On Wednesday afternoon Martin Schaedel, a trusted family friend and colleague, was taken from us way too soon in a freak small airplane accident.
He was only 23 years old but had lived several life times in that short time span (traveling to more cities across the globe than I could manage in a lifetime).
I met Martin over 4 years ago on FlyerTalk when he sent me a private message after reading one of my posts in the mileage run section — we had our first chat on Skype (he in Tokyo, I in Dallas) and we quickly became friendly — even as I found it unbelievable how well-read this teenager from a small town in Sweden was.
A few months later, he came over to visit for a week and quickly struck up a relationship with my 5 year old daughter and her soccer team – while dissecting the intricacies of the U.S. Healthcare system with my wife (a consultant in the field).
That was Martin – one second describing Pele’s bicycle kick to a team of 5 year olds, and the next discussing the differences in global healthcare policy with experts.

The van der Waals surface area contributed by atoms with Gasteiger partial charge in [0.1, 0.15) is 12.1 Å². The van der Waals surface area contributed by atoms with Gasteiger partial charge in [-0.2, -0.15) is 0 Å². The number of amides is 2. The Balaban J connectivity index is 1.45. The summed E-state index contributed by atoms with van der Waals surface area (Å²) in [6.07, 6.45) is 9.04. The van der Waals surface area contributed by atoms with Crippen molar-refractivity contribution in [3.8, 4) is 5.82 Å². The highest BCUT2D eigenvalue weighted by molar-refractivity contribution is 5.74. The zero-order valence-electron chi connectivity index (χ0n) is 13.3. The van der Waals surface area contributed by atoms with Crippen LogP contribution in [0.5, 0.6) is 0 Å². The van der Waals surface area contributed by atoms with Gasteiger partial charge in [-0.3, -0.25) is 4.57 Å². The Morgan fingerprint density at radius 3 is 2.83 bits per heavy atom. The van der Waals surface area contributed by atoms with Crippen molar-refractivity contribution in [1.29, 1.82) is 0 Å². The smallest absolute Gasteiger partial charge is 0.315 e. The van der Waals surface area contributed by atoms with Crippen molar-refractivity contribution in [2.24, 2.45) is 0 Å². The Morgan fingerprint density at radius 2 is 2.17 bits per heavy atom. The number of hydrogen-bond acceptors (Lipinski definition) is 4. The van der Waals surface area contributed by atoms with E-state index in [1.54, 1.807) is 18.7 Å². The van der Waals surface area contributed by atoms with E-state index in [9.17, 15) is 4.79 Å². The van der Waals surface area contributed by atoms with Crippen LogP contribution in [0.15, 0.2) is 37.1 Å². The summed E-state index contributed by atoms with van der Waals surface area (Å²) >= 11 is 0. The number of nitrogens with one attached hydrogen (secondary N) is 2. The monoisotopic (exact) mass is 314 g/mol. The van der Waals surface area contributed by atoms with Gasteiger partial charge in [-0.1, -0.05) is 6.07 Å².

And of course there was a fascination with fast cars — one of my buddies who sells high end cars let us borrow a souped-up Mercedes for a joy ride out on the backroads of Texas. I knew after that trip I would never again willingly ride with Martin at the wheel of a vehicle (although I did – but only once after that – and he almost ran down a Danish royal guard in the heart of Copenhagen in his newly purchased BMW 3 series).
When he came to visit on future trips and stayed with us, I would toss him the keys to my co-founder’s Boxster (he lives in Durango and left the car it my garage) and tell him not to be late. Our relationship became sort of a 1950′s version of “Leave it Beaver” with me as the clueless dad and Martin as an odd combination of Beaver Cleaver and Eddie Haskell rolled into one.
I recall one hilarious moment when we had some friends over for dinner and Martin joined us at the last minute — we all sat around the table and began to chow down and Martin asked our guests (whom he had just met seconds ago) – using a fake Swedish exchange-student accent – to “say grace” before we ate – and my wife and daughter couldn’t help but giggle as our friends complied, wanting to please the young European. Days after that, Martin would IM me with a hearty ROFLMAO recounting their expressions.
And Martin could spin a yarn with the best of them – truth be known, this international man of mystery – this teenage whiz kid – was just like so many other kids his age, trying find out where he fit in and struggling like so many of us do at the end of our college years, wondering what to do with our life.
Martin, you were taken from us way too early. Rest in peace my young friend. You will be missed.